He goes on to argue that in government the King was very much his own man, clear and consistent in his objectives and principles and not, as nearly everyone from Clarendon downwards has suggested, the too compliant listener to the urgings of whoever last had his ear, prominent among whom was the Queen. Not so, argues Dr Sharpe, who paints an altogether charming picture of an unaffected, gay, devoted companion of no political influence at all. Like everything else in the book there is a freshness and unexpectedness about this. But by the later part of the work (on page 841) the author does seem to concede her the deciding influence in one of the most crucial of court struggles, that between Vane and Strafford.

He could argue that by then the years of personal rule were over. The game, which might have perfectly well have been won, had been lost. And it had been lost, as political games so often are, through the unforeseen and unforeseeable intrusion of affairs - in this case the affairs of Scotland and of continental Europe - which had in themselves nothing to do with the success or failure of Charles's political experiment. What then happened - the mismanagement of the two Parliaments of 1640, the military failure in Scotland, the Irish disaster - swept the country into a civil war that five years earlier had been unthinkable. And it is those consequences which have coloured all that has been said and written about Charles I. It is from them, culminating in the final drama on the scaffold outside the Hall built by Inigo Jones, the great designer of the Court Masques so expressive of the personal rule, that we derive our view of the tragic actor; from them that we perceive by hindsight the ethereal melancholy in Van Dyck's portraits.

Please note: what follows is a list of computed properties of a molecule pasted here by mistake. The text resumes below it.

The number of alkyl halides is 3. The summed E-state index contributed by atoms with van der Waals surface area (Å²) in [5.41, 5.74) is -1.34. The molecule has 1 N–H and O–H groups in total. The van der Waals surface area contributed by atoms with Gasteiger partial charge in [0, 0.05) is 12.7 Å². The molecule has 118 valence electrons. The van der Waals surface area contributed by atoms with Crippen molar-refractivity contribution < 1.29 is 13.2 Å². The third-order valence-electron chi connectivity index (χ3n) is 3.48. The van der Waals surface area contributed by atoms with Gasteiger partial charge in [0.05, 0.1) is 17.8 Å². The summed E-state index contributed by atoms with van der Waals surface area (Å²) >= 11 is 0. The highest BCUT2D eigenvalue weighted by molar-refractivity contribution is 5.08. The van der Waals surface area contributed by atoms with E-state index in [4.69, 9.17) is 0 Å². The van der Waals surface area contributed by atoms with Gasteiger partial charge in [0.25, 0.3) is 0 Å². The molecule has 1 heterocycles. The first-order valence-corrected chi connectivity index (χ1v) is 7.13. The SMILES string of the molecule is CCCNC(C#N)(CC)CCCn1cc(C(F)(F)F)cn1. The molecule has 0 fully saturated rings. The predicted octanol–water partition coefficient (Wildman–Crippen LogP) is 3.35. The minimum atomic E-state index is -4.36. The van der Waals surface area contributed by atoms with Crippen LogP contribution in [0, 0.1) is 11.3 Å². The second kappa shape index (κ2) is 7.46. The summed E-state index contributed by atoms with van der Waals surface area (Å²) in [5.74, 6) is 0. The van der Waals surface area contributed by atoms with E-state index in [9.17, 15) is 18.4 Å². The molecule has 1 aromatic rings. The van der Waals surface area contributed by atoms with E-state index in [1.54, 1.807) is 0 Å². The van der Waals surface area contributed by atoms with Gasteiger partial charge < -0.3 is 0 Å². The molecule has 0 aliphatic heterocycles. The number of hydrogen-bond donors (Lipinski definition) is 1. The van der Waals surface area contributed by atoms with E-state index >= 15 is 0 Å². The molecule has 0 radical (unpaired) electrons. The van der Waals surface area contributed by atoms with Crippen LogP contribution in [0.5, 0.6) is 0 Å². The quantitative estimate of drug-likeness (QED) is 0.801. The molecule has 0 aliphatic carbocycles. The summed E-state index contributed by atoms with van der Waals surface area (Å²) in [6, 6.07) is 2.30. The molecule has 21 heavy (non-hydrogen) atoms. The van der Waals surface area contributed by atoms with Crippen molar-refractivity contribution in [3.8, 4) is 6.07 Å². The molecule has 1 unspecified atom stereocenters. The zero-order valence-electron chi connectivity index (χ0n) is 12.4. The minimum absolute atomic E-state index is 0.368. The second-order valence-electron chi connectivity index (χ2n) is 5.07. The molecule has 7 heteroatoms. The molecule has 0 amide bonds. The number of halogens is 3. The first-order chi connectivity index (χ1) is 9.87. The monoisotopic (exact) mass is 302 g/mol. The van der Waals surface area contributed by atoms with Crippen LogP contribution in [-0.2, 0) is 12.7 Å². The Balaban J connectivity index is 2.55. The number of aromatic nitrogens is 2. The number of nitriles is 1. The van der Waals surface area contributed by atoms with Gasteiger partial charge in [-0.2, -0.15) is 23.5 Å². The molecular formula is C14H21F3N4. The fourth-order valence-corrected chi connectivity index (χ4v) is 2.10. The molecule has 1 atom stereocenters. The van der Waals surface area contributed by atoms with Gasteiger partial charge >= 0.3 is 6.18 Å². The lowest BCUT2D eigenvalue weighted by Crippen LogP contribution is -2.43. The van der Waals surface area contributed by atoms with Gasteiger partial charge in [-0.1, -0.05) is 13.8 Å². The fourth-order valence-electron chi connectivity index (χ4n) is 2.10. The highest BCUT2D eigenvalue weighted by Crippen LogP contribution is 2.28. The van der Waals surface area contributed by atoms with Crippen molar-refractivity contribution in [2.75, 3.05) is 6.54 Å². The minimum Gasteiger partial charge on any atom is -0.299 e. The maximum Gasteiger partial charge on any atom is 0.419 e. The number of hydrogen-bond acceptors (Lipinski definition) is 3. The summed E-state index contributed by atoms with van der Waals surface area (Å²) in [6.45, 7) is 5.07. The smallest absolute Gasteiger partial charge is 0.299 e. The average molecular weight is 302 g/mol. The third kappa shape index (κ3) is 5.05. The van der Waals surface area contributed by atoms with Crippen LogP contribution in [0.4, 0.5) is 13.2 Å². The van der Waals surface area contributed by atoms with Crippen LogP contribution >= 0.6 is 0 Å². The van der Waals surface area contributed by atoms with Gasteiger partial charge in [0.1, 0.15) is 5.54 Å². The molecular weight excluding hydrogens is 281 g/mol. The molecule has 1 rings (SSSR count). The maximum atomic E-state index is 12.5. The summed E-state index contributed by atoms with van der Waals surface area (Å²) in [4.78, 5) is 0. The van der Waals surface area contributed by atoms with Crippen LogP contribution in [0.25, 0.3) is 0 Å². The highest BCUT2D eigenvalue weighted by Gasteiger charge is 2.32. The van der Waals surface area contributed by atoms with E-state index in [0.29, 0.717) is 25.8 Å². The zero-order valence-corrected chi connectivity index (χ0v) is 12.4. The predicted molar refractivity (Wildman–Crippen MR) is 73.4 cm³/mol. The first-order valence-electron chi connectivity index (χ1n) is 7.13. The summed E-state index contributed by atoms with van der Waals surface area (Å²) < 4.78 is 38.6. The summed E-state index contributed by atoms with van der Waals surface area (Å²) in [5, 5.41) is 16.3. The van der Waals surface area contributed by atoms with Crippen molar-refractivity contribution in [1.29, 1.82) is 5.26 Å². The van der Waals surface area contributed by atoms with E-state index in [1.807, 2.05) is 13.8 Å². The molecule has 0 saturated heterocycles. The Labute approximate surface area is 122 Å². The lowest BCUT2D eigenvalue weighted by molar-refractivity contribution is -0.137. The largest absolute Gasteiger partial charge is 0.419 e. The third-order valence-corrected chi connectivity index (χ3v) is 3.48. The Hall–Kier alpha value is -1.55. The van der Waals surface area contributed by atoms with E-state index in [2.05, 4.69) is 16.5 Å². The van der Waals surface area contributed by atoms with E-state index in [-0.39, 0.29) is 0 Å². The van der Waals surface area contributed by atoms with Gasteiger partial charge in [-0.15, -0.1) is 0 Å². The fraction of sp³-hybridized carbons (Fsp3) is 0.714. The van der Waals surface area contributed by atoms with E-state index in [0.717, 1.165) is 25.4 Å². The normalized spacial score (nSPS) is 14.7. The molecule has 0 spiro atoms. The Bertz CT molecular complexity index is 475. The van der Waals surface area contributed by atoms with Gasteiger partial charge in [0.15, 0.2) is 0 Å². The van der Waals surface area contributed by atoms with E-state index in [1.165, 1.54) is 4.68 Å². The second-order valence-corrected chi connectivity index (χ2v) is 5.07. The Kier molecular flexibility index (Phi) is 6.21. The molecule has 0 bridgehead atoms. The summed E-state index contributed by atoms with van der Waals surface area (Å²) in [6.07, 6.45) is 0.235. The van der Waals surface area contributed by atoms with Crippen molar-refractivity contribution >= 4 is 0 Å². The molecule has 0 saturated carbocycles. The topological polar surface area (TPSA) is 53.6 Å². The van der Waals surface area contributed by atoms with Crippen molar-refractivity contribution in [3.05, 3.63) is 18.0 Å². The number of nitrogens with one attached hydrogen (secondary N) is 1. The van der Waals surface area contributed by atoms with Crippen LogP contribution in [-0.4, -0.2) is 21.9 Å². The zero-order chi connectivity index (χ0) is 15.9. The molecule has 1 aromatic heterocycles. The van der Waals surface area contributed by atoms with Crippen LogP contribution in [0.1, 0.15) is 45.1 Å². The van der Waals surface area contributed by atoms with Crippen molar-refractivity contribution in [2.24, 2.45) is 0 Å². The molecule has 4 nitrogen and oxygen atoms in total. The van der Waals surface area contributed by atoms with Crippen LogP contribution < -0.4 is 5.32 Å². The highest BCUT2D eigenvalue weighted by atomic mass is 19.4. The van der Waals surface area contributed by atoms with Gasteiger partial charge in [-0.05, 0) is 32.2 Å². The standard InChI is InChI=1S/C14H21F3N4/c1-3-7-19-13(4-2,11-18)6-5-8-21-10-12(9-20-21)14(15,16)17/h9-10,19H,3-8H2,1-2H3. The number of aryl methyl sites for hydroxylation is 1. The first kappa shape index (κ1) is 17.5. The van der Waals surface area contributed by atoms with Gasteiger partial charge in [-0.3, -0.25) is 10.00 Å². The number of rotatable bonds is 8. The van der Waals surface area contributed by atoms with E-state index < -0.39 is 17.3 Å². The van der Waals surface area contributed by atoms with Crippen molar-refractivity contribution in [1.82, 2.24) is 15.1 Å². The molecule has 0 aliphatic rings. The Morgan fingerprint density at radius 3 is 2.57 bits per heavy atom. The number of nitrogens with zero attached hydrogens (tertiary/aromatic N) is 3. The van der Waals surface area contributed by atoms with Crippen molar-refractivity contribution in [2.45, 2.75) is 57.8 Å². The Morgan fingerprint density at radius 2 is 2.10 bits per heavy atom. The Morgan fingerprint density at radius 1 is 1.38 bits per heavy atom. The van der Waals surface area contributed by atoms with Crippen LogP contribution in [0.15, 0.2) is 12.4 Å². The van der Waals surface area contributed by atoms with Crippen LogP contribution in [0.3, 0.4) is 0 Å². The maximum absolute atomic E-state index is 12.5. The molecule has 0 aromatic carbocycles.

It is an arresting and original thesis, powerfully argued in trenchant, well-constructed sentences. (There is a refreshing absence of the favourite noun of donspeak, 'discourse', and the favourite adjective, 'significant'). Whether in the end it stands up time will tell. For time will certainly be needed to assess and criticise this remarkable piece of scholarship. The presswork is excellent, the notes, as in the great work of S R Gardiner with which this will be compared, are set at the foot of the page and not, as so often, lumped into a horrid impasto from which the wretched reader must attempt to guess which citation is the authority for which statement. The illustrations are integrated into the text and are, as well as being decorative, exactly relevant to the points being made there.

There are minor blemishes, particularly in the eccentric spelling of place names; a footnote on page 142 repeats a quotation incorporated in the text six pages earlier; but these and half a dozen others are dust in the balance. Both author and publisher merit congratulation, not least on a price which puts so handsome and so valuable a work within the reach of the common reader.

(Photograph omitted)